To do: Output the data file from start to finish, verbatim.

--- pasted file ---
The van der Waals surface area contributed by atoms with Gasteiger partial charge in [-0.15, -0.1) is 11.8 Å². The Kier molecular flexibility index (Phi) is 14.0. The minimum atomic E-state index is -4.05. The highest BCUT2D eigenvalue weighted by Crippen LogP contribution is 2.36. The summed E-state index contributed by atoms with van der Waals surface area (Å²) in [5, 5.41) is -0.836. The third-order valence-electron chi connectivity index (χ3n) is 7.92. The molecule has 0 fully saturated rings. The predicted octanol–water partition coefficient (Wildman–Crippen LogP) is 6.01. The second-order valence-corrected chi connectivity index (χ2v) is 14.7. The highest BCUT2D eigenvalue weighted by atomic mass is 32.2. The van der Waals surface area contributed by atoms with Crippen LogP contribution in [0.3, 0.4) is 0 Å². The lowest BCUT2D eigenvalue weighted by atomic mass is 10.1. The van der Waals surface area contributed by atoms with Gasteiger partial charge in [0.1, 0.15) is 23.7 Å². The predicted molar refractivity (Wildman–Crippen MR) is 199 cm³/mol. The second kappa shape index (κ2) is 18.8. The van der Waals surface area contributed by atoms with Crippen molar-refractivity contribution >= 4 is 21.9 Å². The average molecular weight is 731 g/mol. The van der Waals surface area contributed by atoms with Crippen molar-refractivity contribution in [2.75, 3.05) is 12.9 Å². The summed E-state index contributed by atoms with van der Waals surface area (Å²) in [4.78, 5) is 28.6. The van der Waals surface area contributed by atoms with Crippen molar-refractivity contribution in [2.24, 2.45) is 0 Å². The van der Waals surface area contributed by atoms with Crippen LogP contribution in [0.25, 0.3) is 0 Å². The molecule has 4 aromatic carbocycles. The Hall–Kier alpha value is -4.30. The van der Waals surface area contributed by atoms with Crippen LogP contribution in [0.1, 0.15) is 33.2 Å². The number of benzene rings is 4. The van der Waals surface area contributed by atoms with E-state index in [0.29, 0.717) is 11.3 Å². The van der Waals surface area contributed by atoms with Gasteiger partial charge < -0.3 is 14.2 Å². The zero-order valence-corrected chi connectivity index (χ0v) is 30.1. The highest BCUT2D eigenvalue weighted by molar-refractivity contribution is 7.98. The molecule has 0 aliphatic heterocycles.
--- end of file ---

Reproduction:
The van der Waals surface area contributed by atoms with Gasteiger partial charge in [-0.15, -0.1) is 11.8 Å². The Kier molecular flexibility index (Phi) is 14.0. The minimum atomic E-state index is -4.05. The highest BCUT2D eigenvalue weighted by Crippen LogP contribution is 2.36. The summed E-state index contributed by atoms with van der Waals surface area (Å²) in [5, 5.41) is -0.836. The third-order valence-electron chi connectivity index (χ3n) is 7.92. The molecule has 0 fully saturated rings. The predicted octanol–water partition coefficient (Wildman–Crippen LogP) is 6.01. The second-order valence-corrected chi connectivity index (χ2v) is 14.7. The highest BCUT2D eigenvalue weighted by atomic mass is 32.2. The van der Waals surface area contributed by atoms with Crippen LogP contribution in [0.3, 0.4) is 0 Å². The lowest BCUT2D eigenvalue weighted by atomic mass is 10.1. The van der Waals surface area contributed by atoms with Gasteiger partial charge in [0.1, 0.15) is 23.7 Å². The predicted molar refractivity (Wildman–Crippen MR) is 199 cm³/mol. The second kappa shape index (κ2) is 18.8. The van der Waals surface area contributed by atoms with Crippen molar-refractivity contribution >= 4 is 21.9 Å². The average molecular weight is 731 g/mol. The van der Waals surface area contributed by atoms with Crippen molar-refractivity contribution in [2.75, 3.05) is 12.9 Å². The summed E-state index contributed by atoms with van der Waals surface area (Å²) in [4.78, 5) is 28.6. The van der Waals surface area contributed by atoms with Crippen molar-refractivity contribution in [2.24, 2.45) is 0 Å². The van der Waals surface area contributed by atoms with Crippen LogP contribution in [0.25, 0.3) is 0 Å². The molecule has 4 aromatic carbocycles. The Hall–Kier alpha value is -4.30. The van der Waals surface area contributed by atoms with Crippen LogP contribution in [0.1, 0.15) is 33.2 Å². The number of benzene rings is 4. The van der Waals surface area contributed by atoms with E-state index in [0.29, 0.717) is 11.3 Å². The van der Waals surface area contributed by atoms with Gasteiger partial charge < -0.3 is 14.2 Å². The zero-order valence-corrected chi connectivity index (χ0v) is 30.1. The highest BCUT2D eigenvalue weighted by molar-refractivity contribution is 7.98. The molecule has 0 aliphatic heterocycles.